Equifax Breach Spurs Call for Federal Laws on Transparency

The Equifax breach exposed millions of U.S. adults’ personal information, prompted Federal Trade Commission and FBI investigations, and spurred lawsuits by many states’ attorneys general. With the threat of even worse breaches in the future, companies will be urged to adopt better cybersecurity practices. But the Equifax breach is likely to have another result that tech companies won’t like: the need for transparency. Although 48 states have already passed data-breach disclosure laws, now federal regulations are proposed.

The Wall Street Journal notes that, “the patchwork of data-breach disclosure laws” of those 48 states have failed to “get companies — wary of increased costs and hits to their reputations — in line.” Among those supporting federal regulations is Rep. Jim Langevin (D-RI), who, along with co-sponsors Rep. Ted Lieu (D-CA) and Rep. Carol Shea-Porter (D-NH), all members of the bipartisan Congressional Cybersecurity Caucus, “reintroduced the Personal Data Notification and Protection Act, first proposed by President Obama in 2015.”

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The proposed legislation would force companies to disclose breaches within 30 days (not the six weeks that Equifax took) to the FTC and Department of Homeland Security, “which would become central clearinghouses for breach information.” Companies out of compliance could face fines up to $1 million per violation, and “be liable for civil penalties in lawsuits from states attorneys general, with no limit on the damages that could be recovered if the company is found to have acted willfully or intentionally.”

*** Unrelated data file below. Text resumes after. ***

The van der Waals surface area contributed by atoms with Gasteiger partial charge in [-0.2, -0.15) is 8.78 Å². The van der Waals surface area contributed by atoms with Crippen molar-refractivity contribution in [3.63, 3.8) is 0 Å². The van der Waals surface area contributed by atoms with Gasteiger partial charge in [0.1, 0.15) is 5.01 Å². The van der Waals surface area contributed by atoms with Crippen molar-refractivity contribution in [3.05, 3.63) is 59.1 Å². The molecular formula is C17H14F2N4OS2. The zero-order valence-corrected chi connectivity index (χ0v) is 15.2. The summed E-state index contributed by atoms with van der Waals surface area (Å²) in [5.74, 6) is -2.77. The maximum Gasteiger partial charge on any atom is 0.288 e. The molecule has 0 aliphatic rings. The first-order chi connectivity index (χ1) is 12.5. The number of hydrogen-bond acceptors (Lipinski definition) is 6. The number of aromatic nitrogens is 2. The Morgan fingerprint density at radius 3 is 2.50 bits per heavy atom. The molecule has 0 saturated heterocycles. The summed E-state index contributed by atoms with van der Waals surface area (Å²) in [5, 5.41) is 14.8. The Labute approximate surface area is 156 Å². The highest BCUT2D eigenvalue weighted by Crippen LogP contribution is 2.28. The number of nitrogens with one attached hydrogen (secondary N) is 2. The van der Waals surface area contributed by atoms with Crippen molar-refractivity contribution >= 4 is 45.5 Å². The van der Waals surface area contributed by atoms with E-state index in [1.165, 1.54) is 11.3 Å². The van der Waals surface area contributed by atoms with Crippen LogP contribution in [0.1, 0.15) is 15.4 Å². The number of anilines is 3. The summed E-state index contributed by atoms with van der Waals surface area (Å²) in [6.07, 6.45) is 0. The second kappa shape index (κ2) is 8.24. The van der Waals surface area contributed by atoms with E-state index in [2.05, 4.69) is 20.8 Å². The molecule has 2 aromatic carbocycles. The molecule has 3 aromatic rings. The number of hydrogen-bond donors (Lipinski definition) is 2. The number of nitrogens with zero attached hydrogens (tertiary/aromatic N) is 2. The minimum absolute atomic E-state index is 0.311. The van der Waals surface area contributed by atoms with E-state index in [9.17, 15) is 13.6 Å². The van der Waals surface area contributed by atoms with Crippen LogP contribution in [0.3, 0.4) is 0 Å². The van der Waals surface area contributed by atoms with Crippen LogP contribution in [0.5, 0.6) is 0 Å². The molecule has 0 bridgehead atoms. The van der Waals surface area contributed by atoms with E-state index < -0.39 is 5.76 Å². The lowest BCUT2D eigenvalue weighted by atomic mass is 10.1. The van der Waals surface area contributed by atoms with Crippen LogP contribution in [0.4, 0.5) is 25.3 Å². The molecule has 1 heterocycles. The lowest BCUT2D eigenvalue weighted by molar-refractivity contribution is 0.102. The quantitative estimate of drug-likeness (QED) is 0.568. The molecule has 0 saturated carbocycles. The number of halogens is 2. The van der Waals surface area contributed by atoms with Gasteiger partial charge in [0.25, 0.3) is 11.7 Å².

Those in favor of regulation point to the European Union’s General Data Protection Regulation, “which will force companies that do business in the EU and the United Kingdom to promptly disclose when personal data is breached.”

Andrea O’Sullivan, program manager at George Mason University’s Mercatus Center, is one opposed to regulation, echoing others who say that, if passed, legislation “would prioritize compliance … rather than actually dealing with the fast-moving problem of cybersecurity.” Other concerns are that reporting every breach could cause “data breach fatigue.”

Elsewhere, WSJ reports that the Department of Homeland Security “gave election officials in nearly two dozen states additional information on Russian targeting of their election systems last year,” and said it was “up to the states to disclose to the public whether they were targets of the Russian-backed campaign.”

Up until this most recent disclosure, “election officials in nearly a dozen states [were] unaware of whether their state systems were targeted.” DHS also “agreed to make sure that the top state election officials were notified about breaches in the future,” said National Association of Secretaries of State director of communication Stephen Reed.